It seems that technology may be the key to bridging the gap between generations. The internet offers a place for younger and older people to unite without ageism. It is also an exciting and liberating way for people to connect with the world when physical difficulties may limit them. The internet enables people to keep in touch with family and friends on the other side of the world, pursue interests and hobbies, and even independently do the shopping online. The internet offers a space for users to be equal, age to be an irrelevancy, and physical disabilities to be unrestricting.
The older generation are often considered to find the idea of technology to be daunting. Yet the internet is an important tool in keeping older people connected with the world, preventing them from feeling marginalised or left-out from modern day society and culture.
The Fresh Outlook spoke to Mr Richard Pimlott, a retired broadcaster from Penarth, about his use of technology and the internet within the older community. Mr Pimlott uses the internet everyday. “If I don’t know the answer to a question, or I’m interested in something or somebody, in it goes and up it pops. You can do anything on it.”
Mr Pimlott is very familiar with social networking sites, search engines and popular online applications. “I use Google an awful lot. I use Facebook, because I’ve got friends all over the world and I can communicate with that … and I use Skype as well.” The internet also proves to be an efficient tool for keeping in contact with peers. “I’ve got friends all over the UK, friends in France, friends in Cyprus … I’ve made a couple of friends in Norway through our family connections, so we talk on a regular basis – twice or three times a week via the internet – …it’s wonderful! Not only that, but if I don’t understand the language the [computer] will translate it for me!”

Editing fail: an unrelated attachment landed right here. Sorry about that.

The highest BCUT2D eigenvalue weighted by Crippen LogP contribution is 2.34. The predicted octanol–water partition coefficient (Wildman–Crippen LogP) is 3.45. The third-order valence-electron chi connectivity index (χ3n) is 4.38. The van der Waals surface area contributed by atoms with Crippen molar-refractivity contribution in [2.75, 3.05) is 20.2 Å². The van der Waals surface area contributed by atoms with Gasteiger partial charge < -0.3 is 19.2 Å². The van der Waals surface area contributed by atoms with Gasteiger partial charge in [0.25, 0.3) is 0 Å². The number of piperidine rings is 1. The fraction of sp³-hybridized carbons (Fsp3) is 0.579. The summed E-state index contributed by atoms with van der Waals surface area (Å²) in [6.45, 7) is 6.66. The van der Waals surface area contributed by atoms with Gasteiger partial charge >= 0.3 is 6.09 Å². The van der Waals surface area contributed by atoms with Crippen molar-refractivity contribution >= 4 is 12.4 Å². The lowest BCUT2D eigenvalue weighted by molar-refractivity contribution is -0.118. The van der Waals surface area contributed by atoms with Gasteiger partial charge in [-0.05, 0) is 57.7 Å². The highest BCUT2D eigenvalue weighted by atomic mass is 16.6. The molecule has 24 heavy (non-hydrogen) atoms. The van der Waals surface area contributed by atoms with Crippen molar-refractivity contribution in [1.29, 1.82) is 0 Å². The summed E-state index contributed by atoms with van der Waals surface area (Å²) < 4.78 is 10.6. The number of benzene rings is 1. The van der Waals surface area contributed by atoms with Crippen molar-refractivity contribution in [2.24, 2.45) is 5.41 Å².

When asked whether he found learning how to use the internet particularly difficult, Mr Pimlott replied: “Not really, no. The initial spat I had with the computers was when I was helping a friend of mine out who was running a taxi firm … Another friend of mine was building computers at the time when it was in its infancy so we bought one, which was slow, and I had to learn how to use it. It was all MS-DOS then; disc operating systems. That was a bit of a difficult thing to learn from scratch.”
Unlike the compulsory IT lessons that children now attend, Mr Pimlott had to approach computers the hard way. “I had a book and spent six weeks playing around with it but I got the hang of it and then of course they introduced Windows. That was amazing … click-click-click and there it was. So, I picked it up from there. Google really only reared its head in 2002 or around then, so it’s quite recent. It’s not been that long but of course it altered the world completely, absolutely completely.”